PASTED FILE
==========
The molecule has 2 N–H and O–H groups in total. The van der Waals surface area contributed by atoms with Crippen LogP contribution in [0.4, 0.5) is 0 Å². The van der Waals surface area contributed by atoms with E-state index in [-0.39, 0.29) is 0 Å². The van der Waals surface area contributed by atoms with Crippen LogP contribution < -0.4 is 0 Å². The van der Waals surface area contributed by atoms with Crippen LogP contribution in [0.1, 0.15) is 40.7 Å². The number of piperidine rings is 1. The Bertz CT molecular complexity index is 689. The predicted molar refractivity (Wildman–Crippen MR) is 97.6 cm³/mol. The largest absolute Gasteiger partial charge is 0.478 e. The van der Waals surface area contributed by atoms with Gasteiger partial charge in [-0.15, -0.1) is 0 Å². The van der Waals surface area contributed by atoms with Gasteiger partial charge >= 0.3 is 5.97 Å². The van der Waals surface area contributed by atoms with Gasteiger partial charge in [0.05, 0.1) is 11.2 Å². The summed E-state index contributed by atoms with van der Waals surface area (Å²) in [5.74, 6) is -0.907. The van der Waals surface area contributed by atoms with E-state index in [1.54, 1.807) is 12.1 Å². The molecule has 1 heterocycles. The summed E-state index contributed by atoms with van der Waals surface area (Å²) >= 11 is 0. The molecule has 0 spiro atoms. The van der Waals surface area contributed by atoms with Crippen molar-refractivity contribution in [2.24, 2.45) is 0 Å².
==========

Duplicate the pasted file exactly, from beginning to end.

The molecule has 2 N–H and O–H groups in total. The van der Waals surface area contributed by atoms with Crippen LogP contribution in [0.4, 0.5) is 0 Å². The van der Waals surface area contributed by atoms with E-state index in [-0.39, 0.29) is 0 Å². The van der Waals surface area contributed by atoms with Crippen LogP contribution < -0.4 is 0 Å². The van der Waals surface area contributed by atoms with Crippen LogP contribution in [0.1, 0.15) is 40.7 Å². The number of piperidine rings is 1. The Bertz CT molecular complexity index is 689. The predicted molar refractivity (Wildman–Crippen MR) is 97.6 cm³/mol. The largest absolute Gasteiger partial charge is 0.478 e. The van der Waals surface area contributed by atoms with Gasteiger partial charge in [-0.15, -0.1) is 0 Å². The van der Waals surface area contributed by atoms with Gasteiger partial charge >= 0.3 is 5.97 Å². The van der Waals surface area contributed by atoms with Gasteiger partial charge in [0.05, 0.1) is 11.2 Å². The summed E-state index contributed by atoms with van der Waals surface area (Å²) in [5.74, 6) is -0.907. The van der Waals surface area contributed by atoms with E-state index in [1.54, 1.807) is 12.1 Å². The molecule has 1 heterocycles. The summed E-state index contributed by atoms with van der Waals surface area (Å²) >= 11 is 0. The molecule has 0 spiro atoms. The van der Waals surface area contributed by atoms with Crippen molar-refractivity contribution in [2.24, 2.45) is 0 Å².